Lagos — Nigerian company, Egbin Power Plc, has expressed interest to invest 630 million US Dollars (about 1.4trn/-) in construction of a natural gasfired power plant in Tanzania.
The major boost to the country’s power generation is the newest public-private partnership project expected to turn around the energy sector in the East African nation.
Speaking to Tanzanian journalists on a five-day tour of Nigeria yesterday, the firm’s Chief Executive Officer, Mr Dallas Peavey, said the construction of the plant is expected to commence anytime after the company, under Sahara Group, has inked the investment pact with the host government.
“We plan to set-up two plants, each generating 450 MW….all we are awaiting now are the government approval and Tanesco’s (Tanzania Electric Supply Company) proposal,” he stated.
The key pending issues so far include the plant specifications and the specific location to build the plant. The company management has already visited Dar es Salaam six times, holding talks with senior government officials, including the Prime Minister, Mr Kassim Majaliwa.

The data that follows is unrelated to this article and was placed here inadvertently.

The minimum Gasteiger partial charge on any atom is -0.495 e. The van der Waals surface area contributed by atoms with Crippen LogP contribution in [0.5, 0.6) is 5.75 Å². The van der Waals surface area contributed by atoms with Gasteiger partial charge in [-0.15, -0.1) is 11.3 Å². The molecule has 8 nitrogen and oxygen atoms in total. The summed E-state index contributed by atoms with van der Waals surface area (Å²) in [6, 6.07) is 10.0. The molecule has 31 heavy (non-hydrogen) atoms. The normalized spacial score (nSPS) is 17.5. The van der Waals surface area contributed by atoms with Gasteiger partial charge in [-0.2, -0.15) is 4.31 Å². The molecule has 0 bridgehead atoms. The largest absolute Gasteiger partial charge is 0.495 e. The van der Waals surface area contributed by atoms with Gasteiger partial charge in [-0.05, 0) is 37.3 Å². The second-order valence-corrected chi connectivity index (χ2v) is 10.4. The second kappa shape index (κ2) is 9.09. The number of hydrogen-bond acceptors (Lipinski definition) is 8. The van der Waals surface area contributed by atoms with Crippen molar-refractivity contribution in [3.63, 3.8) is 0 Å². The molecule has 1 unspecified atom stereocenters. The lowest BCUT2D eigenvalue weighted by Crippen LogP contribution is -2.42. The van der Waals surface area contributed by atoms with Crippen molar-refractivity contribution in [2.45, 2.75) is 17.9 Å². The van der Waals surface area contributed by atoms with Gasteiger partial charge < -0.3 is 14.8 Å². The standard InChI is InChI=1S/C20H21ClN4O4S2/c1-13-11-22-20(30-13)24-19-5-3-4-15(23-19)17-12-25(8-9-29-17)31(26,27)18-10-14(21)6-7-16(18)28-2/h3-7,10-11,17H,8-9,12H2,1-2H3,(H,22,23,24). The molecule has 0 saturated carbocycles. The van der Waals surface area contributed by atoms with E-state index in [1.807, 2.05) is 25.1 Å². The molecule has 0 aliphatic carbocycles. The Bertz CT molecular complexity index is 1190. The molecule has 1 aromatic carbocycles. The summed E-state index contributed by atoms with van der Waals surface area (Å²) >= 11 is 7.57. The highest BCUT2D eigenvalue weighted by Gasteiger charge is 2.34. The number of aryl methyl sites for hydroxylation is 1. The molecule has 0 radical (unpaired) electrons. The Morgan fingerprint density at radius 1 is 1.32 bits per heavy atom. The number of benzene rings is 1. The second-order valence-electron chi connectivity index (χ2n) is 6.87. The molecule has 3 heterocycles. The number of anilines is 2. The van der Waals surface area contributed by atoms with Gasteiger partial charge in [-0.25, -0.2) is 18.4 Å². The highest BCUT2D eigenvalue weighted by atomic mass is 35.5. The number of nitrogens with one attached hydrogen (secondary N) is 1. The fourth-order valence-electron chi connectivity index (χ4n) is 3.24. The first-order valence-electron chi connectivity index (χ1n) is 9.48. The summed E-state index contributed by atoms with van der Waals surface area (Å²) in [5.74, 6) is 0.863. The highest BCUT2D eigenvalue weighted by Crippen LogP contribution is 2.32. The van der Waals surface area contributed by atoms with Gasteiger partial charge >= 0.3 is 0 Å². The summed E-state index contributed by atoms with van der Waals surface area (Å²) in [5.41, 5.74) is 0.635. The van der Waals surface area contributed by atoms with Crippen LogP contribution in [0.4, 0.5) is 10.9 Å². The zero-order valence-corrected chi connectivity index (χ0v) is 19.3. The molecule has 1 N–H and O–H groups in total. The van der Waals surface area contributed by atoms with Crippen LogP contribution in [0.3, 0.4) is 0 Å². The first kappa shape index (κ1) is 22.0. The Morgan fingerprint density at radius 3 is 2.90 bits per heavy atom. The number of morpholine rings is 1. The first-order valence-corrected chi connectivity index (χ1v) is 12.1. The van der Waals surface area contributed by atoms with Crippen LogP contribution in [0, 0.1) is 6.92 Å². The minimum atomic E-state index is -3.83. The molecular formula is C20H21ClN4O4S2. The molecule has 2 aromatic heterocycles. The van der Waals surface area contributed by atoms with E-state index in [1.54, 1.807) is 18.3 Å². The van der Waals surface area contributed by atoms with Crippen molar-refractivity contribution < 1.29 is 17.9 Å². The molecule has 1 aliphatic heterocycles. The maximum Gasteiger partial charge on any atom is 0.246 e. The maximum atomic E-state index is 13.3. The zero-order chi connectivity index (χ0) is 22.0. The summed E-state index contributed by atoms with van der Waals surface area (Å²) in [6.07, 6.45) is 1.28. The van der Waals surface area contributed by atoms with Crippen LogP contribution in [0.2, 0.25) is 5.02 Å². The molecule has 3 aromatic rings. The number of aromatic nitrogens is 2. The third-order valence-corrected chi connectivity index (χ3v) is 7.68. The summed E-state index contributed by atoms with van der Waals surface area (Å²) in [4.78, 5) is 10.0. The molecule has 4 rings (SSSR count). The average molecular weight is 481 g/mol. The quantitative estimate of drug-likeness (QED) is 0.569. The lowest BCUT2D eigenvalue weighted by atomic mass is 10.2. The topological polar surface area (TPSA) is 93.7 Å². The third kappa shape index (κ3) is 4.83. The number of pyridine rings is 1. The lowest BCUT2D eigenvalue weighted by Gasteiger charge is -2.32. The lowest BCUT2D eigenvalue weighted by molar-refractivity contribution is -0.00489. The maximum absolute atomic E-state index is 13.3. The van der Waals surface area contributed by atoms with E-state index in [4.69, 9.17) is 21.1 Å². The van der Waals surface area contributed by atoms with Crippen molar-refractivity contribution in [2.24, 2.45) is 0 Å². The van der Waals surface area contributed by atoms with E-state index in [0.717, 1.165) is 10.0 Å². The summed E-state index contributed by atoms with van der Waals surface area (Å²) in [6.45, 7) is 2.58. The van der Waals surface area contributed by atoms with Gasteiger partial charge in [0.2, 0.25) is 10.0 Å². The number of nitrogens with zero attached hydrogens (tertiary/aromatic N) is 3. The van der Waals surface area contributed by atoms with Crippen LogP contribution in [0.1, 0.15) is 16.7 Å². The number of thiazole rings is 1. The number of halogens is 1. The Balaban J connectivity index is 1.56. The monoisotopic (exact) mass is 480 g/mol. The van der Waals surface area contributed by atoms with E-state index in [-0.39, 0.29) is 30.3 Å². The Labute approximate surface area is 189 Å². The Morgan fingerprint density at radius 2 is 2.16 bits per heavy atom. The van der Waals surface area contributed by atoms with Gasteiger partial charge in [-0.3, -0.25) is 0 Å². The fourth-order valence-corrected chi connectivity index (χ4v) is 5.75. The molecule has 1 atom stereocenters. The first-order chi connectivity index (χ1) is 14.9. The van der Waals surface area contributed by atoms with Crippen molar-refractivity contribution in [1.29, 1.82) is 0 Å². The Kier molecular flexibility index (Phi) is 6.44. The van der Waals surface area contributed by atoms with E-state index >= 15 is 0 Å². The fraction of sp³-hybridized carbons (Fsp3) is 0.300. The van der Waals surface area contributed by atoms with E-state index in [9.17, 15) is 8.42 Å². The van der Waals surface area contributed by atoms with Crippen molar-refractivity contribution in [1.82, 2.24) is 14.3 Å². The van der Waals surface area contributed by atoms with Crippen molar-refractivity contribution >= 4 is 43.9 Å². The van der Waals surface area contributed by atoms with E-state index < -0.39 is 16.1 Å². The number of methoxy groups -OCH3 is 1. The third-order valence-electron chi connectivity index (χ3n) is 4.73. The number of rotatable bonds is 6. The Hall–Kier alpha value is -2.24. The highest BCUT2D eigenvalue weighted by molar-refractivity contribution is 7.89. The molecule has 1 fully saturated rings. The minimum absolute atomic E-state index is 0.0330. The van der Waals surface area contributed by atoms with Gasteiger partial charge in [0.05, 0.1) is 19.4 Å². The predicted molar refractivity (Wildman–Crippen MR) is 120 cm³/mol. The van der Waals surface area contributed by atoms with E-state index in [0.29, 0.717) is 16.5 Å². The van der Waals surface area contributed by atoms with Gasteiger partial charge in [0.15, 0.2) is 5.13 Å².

Other officials met are Finance and Planning Minister, Dr Philip Mpango, Energy and Minerals Minister, Prof Sospeter Muhongo and TANESCO Managing Director, Mr, Felchesmi Mramba. According to Mr Peavey, the investment, if approved, will take 12 months to complete the first phase.
“We are interested in power generation. We have the expertise and experience from our operations in the United States of America, Argentina, Africa and Europe,” he stated.
The ‘Daily News’ could not independently verify the claims, but has learnt that the government considers overhauling its energy sector to accommodate spiraling demand for affordable and reliable power.
The Lagos-based power company said the funds was available for the Dar es Salaam project, hinting that it had also appointed Engineering, Procurement and Construction (EPC) company to execute the grand project.
Egbin Power Plc, a subsidiary plant of the Nigerian based Sahara Group, runs a 1,320 MW natural gas-fired independent power plant. The acclaimed largest plant in Western and Sub-Saharan Africa was acquired from the federal government in 2014.
The over 700 million US dollar deal has seen the group injecting an additional 400 million US dollars to turn around the dilapidated plant, which at time of acquiring it was producing less than 300 MW.
Source: Tanzania Daily News